Jindal Thankful for Short-term Coastal Money; Promises to Keep Fighting for Long-term Funds
Energy Conference succumbs to pressure from Senate Democrats to remove a provision from the final bill that would have guaranteed billions of dollars for Louisiana yearly
Washington, Jul 26 - Congressman Bobby Jindal (LA-01) today applauded the decision by Representatives and Senators on the Conference Committee working out the details of the final version of the national energy bill to include limited short-term funding for coastal restoration. He also pledged to keep working with Representatives and Senators on both sides of the aisle until Louisiana finally has all the money it needs to defend its coast.
"I am proud that the delegation worked together to get money for Louisiana included in the energy bill," Jindal said. "This represents a major step forward and, finally, a recognition by the rest of the nation that Louisiana's coastal erosion is a national problem. There is, however, more that needs to be done and I will continue to impress upon my colleagues the need for a long-term stream of mandatory funding for Louisiana, so we can finally solve this problem that has been hanging over our head for decades."
The final version of the energy bill, which is expected to come the floor of both the House and the Senate as early as tomorrow, will include a provision that will provide Louisiana with about $500 million over the next 4 years. That money will be directed to coastal restoration efforts. Congressman Jindal worked to include a provision in the House passed version of the bill that would have included short term funding similar to that in final version, but also required that Louisiana receive a portion of the revenue generated by drilling offshore. That additional revenue would have amounted to more than $1 billion a year beginning in 2016. A small number of Democrats in the Senate objected to Louisiana receiving that long-term funding, even though many of their own states receiving an even higher percentage from drilling within their boarders. The Jindal provision was eventually stripped from the bill.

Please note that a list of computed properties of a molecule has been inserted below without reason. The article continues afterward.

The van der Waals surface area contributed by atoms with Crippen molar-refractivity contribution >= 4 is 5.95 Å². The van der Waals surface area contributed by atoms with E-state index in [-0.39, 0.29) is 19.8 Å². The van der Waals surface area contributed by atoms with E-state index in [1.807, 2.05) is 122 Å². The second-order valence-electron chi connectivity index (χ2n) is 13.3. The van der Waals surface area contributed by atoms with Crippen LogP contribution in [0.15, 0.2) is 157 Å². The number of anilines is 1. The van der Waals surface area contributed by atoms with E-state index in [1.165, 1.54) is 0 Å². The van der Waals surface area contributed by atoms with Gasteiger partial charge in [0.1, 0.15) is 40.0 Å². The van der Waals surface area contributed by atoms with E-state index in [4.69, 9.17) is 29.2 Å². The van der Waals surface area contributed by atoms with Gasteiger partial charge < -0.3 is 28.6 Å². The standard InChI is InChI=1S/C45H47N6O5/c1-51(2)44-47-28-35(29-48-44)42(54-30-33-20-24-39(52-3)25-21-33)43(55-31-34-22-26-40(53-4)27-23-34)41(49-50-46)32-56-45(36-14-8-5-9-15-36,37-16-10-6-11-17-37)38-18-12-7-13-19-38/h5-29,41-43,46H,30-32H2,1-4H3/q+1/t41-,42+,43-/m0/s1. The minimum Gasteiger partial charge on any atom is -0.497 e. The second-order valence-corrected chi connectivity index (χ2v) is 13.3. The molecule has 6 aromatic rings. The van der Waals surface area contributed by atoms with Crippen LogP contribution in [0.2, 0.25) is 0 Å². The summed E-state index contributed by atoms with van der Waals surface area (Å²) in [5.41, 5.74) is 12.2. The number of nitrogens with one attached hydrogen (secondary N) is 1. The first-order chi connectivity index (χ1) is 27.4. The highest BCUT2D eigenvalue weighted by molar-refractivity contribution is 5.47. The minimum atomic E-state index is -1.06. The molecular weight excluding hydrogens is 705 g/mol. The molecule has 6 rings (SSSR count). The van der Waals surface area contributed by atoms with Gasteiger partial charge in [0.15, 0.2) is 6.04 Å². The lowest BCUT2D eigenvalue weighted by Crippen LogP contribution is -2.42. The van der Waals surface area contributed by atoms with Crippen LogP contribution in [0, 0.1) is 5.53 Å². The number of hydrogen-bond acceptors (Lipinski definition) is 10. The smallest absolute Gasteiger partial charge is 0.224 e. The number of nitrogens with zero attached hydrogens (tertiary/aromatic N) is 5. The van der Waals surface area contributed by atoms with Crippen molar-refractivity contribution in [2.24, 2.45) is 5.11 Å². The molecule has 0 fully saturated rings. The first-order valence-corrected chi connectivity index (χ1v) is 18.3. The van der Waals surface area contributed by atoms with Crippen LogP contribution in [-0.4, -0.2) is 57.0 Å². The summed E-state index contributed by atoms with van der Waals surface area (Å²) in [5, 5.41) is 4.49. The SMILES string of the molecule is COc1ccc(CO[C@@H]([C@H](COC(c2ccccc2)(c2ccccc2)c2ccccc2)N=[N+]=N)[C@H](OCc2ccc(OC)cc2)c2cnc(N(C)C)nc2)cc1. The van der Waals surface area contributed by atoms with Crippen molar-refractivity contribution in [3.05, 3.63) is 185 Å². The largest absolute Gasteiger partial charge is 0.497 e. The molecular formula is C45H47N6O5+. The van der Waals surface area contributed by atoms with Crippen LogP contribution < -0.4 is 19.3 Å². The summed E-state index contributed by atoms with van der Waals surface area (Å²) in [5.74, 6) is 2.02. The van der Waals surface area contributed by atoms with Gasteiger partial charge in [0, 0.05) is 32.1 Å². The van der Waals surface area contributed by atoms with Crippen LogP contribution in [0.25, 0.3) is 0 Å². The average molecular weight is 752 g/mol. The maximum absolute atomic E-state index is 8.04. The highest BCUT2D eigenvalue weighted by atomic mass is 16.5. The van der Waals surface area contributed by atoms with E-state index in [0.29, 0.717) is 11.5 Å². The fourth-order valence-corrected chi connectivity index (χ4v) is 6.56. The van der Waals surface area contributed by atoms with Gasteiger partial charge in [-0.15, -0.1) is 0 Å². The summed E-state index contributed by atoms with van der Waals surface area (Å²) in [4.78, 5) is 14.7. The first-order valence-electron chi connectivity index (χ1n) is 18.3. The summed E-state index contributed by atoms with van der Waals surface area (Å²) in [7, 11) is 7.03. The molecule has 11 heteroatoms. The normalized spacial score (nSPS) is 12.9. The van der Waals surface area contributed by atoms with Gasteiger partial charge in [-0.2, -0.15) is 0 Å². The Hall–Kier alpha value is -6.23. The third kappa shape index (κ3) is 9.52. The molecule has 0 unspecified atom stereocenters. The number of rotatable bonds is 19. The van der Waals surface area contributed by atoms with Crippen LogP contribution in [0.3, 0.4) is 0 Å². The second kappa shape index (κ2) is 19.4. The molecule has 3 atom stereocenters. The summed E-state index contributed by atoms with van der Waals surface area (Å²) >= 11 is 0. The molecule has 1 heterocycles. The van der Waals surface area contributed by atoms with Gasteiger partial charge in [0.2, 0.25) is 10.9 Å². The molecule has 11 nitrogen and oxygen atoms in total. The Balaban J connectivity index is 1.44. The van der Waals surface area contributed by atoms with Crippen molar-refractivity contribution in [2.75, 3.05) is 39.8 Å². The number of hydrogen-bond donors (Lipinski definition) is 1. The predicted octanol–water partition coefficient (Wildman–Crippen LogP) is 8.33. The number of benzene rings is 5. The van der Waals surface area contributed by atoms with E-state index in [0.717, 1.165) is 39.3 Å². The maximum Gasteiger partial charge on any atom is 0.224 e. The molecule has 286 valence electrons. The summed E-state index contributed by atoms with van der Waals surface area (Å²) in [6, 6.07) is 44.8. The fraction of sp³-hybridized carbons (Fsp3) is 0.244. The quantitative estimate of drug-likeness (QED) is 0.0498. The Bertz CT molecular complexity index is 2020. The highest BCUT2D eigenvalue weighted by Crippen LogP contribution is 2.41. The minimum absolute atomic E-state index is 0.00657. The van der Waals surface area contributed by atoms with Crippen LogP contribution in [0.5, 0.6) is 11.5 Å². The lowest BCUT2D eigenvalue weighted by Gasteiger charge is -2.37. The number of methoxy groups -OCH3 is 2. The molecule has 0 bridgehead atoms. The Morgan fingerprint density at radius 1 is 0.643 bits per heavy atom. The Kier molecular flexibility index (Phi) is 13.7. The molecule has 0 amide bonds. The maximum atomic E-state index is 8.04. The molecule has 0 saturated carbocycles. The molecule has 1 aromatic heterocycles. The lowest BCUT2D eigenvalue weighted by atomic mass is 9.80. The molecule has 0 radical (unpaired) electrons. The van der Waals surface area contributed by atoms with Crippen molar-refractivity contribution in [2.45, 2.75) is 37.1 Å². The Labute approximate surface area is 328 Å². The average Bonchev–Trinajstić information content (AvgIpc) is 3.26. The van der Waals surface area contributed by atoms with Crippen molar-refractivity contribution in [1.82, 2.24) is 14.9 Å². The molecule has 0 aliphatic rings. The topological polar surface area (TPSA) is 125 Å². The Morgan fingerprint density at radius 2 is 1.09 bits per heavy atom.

"It is a shame that a handful of Democrats in the Senate would be so selfish and shortsighted as to oppose providing Louisiana with enough money over the long haul to affect real coastal restoration," Jindal added. "These same members have no problem with their own states receiving 50 percent of the revenue generated by on-shore drilling within their boarders, yet they feel justified in stonewalling efforts by Louisiana to keep a fraction of that amount from our own drilling. We have only asked for what is fair and we will continue to ask for it until everyone recognizes the equity in it. I am grateful to House leadership, especially Chairman Pombo and Majority Whip Blunt, for their unwavering support for my provision, which provided Louisiana a permanent source of revenue to restore our coast. Today is a partial victory for Louisiana; one we can be proud of for sure, but it is by no means the end of our fight for coastal restoration."
It is predicted that Louisiana needs more than $14 billion to enact a comprehensive coastal restoration strategy.